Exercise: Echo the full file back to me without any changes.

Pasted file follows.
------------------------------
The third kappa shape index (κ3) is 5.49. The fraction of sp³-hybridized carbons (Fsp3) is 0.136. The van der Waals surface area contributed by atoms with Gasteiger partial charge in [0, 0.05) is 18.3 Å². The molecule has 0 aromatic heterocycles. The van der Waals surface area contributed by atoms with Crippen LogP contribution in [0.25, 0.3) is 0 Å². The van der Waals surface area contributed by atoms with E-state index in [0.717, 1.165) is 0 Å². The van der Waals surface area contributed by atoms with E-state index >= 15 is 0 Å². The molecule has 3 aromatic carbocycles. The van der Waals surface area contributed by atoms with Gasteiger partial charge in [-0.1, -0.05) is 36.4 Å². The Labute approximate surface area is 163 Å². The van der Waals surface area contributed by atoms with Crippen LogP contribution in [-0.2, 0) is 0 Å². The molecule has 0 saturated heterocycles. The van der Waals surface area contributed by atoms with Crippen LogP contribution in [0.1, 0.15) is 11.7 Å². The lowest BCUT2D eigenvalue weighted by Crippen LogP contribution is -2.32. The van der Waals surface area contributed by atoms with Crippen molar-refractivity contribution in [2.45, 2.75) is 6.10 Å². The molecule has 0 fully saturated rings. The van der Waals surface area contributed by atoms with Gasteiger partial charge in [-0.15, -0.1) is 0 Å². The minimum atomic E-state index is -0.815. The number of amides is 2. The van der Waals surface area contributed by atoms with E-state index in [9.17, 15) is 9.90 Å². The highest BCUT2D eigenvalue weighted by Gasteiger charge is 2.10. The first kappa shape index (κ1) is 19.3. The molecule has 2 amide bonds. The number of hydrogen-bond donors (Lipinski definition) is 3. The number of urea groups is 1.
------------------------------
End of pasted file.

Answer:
The third kappa shape index (κ3) is 5.49. The fraction of sp³-hybridized carbons (Fsp3) is 0.136. The van der Waals surface area contributed by atoms with Gasteiger partial charge in [0, 0.05) is 18.3 Å². The molecule has 0 aromatic heterocycles. The van der Waals surface area contributed by atoms with Crippen LogP contribution in [0.25, 0.3) is 0 Å². The van der Waals surface area contributed by atoms with E-state index in [0.717, 1.165) is 0 Å². The van der Waals surface area contributed by atoms with E-state index >= 15 is 0 Å². The molecule has 3 aromatic carbocycles. The van der Waals surface area contributed by atoms with Gasteiger partial charge in [-0.1, -0.05) is 36.4 Å². The Labute approximate surface area is 163 Å². The van der Waals surface area contributed by atoms with Crippen LogP contribution in [-0.2, 0) is 0 Å². The molecule has 0 saturated heterocycles. The van der Waals surface area contributed by atoms with Crippen LogP contribution in [0.1, 0.15) is 11.7 Å². The lowest BCUT2D eigenvalue weighted by Crippen LogP contribution is -2.32. The van der Waals surface area contributed by atoms with Crippen molar-refractivity contribution in [2.45, 2.75) is 6.10 Å². The molecule has 0 fully saturated rings. The van der Waals surface area contributed by atoms with Gasteiger partial charge in [-0.15, -0.1) is 0 Å². The minimum atomic E-state index is -0.815. The number of amides is 2. The van der Waals surface area contributed by atoms with E-state index in [9.17, 15) is 9.90 Å². The highest BCUT2D eigenvalue weighted by Gasteiger charge is 2.10. The first kappa shape index (κ1) is 19.3. The molecule has 2 amide bonds. The number of hydrogen-bond donors (Lipinski definition) is 3. The number of urea groups is 1.